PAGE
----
This is the third part of the blog series were we discuss the 12 Agile Principles. In this post we will focus on principles 7-9.

7. “Working software is the primary measure of progress.

Early in my agile career, when I was still a project manager with agile tendencies, I took over a project that was ‘60% done’. When I probed a little I found out that the 60% done meant that 60% of the budget had been spent, the project was far from done. In fact the only progress made on the project was a requirements document, and even that wasn’t complete.

The first thing I did was take was to take what requirements had been gathered and break it down into a story map so that we could get an idea of where we could start developing some working software. Story maps are a great way to figure out how to slice up an idea into chunks of work that deliver end to end value rather than working component by component.

If we can break our work down in such a way where we can deliver features to the customer, and start gathering feedback so that we can tune and adjust, then we can say we are starting to make progress, measurable progress. Whilst a large requirements document is work, and some of it valuable, the amount of waste generated by trying to figure out everything up front is incredible.

Working Software isn’t the only measure of progress, but it is the most important one. Nothing else matters if your software doesn’t work.

8. “Agile processes promote sustainable development. The sponsors, developers, and users should be able to maintain a constant pace indefinitely..”

Sustainable development pace by the delivery team is an obvious thing that jumps out with this principle. If your people are working lots of long hours, eventually its gonna hit you in the quality of work being delivered.

how often do you think about the sustainable pace of your sponsors and ‘users’ (I dislike using the term user in this context). If sponsors are constantly chasing the new shiny thing and pushing more and more work to the team, then the team will be overloaded and it will be difficult to maintain a sustainable pace. If your sponsors can work at a sustainable pace, and have focus, then it makes it easier for the team to also have a sustainable pace. One way of doing this is to introduce a kanban system where limiting the WIP at the early stages of the process, creating an artificial bottleneck early, helps keep a sustainable pace throughout the process.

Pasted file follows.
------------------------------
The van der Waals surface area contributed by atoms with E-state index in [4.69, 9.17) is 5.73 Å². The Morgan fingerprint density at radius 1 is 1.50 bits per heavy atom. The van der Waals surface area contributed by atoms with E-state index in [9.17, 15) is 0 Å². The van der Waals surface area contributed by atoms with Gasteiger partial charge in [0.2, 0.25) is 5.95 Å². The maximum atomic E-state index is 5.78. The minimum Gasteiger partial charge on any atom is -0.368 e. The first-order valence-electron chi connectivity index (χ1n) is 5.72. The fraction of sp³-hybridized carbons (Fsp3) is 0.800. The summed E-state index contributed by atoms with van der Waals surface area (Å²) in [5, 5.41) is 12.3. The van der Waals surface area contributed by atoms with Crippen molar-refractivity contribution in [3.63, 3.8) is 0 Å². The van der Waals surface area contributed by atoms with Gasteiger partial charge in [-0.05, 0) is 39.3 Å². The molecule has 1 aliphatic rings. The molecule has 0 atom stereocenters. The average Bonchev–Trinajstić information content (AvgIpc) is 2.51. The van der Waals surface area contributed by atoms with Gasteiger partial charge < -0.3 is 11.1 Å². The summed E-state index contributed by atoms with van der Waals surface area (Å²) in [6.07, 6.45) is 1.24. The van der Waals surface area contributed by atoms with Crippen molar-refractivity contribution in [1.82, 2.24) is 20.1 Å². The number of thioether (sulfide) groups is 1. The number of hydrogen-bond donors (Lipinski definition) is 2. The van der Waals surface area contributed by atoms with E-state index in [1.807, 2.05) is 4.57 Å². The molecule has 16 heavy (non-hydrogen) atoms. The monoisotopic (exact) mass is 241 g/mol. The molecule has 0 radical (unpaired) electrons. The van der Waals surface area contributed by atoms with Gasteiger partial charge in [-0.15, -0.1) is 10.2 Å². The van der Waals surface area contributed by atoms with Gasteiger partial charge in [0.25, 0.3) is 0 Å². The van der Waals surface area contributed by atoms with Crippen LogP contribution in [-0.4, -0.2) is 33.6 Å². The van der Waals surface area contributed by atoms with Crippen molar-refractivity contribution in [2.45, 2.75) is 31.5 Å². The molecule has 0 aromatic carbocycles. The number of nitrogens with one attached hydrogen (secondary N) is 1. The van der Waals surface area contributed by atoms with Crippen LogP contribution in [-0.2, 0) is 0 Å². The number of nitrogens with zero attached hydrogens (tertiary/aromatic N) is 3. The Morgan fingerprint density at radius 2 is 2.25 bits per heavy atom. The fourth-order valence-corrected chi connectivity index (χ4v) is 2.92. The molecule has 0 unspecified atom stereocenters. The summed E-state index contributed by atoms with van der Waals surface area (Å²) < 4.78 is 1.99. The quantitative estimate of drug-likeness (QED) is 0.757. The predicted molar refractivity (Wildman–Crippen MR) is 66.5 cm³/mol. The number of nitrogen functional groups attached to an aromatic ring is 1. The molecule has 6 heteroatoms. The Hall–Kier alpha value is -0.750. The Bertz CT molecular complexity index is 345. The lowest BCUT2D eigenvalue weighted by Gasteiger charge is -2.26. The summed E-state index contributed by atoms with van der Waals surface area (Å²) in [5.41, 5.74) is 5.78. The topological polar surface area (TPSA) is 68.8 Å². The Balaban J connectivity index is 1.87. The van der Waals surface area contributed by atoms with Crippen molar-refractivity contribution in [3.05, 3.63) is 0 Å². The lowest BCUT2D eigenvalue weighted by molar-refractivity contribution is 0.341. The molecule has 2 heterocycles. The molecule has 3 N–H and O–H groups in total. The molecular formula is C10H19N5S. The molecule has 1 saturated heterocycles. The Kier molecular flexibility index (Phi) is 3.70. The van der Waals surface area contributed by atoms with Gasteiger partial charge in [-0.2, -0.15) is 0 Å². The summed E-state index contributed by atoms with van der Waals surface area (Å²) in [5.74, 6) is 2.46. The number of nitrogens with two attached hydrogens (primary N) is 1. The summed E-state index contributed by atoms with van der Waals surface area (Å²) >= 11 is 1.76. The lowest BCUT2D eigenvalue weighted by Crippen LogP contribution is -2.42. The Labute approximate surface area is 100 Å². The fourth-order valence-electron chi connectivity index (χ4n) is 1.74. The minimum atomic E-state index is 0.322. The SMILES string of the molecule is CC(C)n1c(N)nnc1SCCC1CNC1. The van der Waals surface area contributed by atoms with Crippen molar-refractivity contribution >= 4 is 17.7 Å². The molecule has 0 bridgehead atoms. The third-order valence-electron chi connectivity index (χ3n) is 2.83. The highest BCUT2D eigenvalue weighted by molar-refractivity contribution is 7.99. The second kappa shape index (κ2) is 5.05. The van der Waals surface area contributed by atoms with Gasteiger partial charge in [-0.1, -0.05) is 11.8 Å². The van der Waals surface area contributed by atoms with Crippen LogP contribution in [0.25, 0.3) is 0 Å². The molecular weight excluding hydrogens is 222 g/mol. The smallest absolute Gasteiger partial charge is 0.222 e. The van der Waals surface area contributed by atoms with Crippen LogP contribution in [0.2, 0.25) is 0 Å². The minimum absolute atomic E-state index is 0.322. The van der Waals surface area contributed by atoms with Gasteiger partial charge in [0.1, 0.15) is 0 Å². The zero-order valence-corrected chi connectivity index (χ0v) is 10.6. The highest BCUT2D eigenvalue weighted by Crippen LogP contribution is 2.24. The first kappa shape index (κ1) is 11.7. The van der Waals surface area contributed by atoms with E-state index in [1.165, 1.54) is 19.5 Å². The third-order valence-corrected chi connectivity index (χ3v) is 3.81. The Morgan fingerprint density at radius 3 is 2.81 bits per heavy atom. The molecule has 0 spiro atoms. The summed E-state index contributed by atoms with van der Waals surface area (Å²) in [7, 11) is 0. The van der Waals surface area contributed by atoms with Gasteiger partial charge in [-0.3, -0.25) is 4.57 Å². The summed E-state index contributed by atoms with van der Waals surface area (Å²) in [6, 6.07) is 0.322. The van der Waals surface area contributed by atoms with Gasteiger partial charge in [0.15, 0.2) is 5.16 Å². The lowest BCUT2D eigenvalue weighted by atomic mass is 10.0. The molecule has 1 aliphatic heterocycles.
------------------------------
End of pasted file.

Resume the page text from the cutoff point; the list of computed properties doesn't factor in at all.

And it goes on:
If the end customer, or user, is receiving new updates on a daily basis, then they can be overloaded with the amount of changes happening and be turned off. There is a fine balance between releasing to end customers in small batch sizes often, and delivering value that they can consume regularly without feeling overwhelmed.

9. “Continuous attention to technical excellence and good design enhances agility.”

I find that this principle goes almost hand in hand with the previous principle around sustainable pace. Most teams want to give attention to technical excellence, but pressures put upon them mean they generally aren’t given the time they would like.

Building good products takes time. Building quick dirty throw away solutions in order to learn are quite quick. Problems occur when the quick and dirty are then taken on face value as a good product, put into production and then asked to be built upon. This leads to spaghetti code and the demise of maintainability. Eventually you have to give up and re-write the thing from scratch.

Another example of where this is a problem is down to affording the team the time to put together a proper infrastructure around automation, of tests and deployment. Again this takes a little time, but saves an exponential amount of time in the long run, so it depends on the lifecycle of the product.

These things are hard to do, and it’s difficult to find the right balance between ‘building the thing right’ and ‘building it fast’. Both are important factors to take into consideration for your unique context, and it’s all too easy to slip into the mindset of ‘get it out quick’ and not grasp the consequences until it’s too late.

Thats the end of this blog post, as always we look forward to your comments below as we muse over the final 3 principles in the next blog post coming soon.